The Fathers argued that sin is an act of the will, not that it is an inevitable result of the material world being inherently evil.

    This is not even close to Augustine's argument on inability. He believed in corruption, not an inherent quality. And he wasn't looking to escape the physical world, he was looking to be redeemed from sin. He taught guilt, and he taught redemption through Christ.

    His argument against free will was from a totally different framework than that of Gnostics. To say that he was bringing Gnosticism into the church couldn't be further from the truth.

    Additionally, "nature" does not imply substance to the Protestant, it implies "bent" or disposition. They argue against a "sin nature", and they mean an inclination toward sin. They do not use "nature" to mean spirit or body.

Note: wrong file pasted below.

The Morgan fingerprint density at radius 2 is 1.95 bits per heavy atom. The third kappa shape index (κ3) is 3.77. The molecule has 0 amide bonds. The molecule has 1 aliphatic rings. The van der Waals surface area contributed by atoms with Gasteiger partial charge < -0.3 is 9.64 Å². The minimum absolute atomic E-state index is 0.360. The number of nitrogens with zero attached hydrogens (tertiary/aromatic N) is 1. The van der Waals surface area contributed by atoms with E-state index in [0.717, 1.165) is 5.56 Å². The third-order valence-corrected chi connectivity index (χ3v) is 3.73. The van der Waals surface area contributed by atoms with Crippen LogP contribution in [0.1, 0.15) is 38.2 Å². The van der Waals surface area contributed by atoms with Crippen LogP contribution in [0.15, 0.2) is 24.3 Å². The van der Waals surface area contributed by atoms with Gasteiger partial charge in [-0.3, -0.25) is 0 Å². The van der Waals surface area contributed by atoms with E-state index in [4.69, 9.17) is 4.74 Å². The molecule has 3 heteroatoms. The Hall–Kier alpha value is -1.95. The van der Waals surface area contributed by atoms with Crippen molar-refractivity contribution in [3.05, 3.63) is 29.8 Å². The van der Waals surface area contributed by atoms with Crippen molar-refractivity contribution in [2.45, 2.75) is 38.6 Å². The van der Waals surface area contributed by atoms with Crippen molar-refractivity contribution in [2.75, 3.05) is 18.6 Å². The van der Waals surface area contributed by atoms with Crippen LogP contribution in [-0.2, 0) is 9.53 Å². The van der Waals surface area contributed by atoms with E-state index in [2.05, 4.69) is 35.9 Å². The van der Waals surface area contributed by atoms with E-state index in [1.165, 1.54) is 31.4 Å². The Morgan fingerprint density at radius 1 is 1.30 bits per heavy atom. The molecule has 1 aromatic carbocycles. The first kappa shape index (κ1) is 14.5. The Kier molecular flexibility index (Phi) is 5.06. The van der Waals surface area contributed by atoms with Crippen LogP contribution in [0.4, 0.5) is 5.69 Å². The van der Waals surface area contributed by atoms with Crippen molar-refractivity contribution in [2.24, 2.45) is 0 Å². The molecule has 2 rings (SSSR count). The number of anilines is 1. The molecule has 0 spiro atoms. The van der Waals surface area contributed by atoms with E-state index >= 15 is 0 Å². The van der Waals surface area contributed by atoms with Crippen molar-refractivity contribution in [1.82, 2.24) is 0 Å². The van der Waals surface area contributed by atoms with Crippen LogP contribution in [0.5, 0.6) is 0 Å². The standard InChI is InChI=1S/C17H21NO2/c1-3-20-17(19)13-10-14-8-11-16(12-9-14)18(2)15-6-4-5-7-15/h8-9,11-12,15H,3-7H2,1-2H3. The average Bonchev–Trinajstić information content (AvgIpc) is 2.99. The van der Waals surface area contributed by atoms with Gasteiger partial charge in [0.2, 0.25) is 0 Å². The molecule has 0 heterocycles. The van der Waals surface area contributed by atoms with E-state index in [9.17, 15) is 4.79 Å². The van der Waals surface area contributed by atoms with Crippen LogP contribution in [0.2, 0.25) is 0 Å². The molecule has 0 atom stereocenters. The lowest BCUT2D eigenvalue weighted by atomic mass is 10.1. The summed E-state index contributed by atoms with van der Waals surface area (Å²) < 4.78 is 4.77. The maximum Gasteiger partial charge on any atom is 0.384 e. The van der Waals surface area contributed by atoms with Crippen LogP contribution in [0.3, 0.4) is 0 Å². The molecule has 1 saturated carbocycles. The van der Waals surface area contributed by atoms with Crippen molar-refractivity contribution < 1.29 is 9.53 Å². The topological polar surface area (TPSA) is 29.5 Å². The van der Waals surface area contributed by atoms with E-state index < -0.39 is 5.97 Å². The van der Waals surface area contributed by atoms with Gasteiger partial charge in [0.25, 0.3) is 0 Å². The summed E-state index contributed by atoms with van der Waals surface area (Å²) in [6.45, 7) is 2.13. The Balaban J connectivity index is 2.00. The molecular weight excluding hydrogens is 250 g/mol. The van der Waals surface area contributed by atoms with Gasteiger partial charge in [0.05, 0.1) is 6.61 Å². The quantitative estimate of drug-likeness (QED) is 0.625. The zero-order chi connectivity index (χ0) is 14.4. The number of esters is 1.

So the guy in the video is showing his ignorance by not even understanding this issue, then building his whole argument around another misunderstanding - that for the Gnostic, the issue of free will related to metaphysical substance

    Whereas Augustine and today's Reformers are arguing against free will related to corruption of the mind

    You are 100% correct.

    And that is a totally different issue, probably requiring a book an inch thick
     
  9. Squire Robertsson

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    The title poisoned the well from the get go for this thread. So, I'm closing it. Try again with a different title.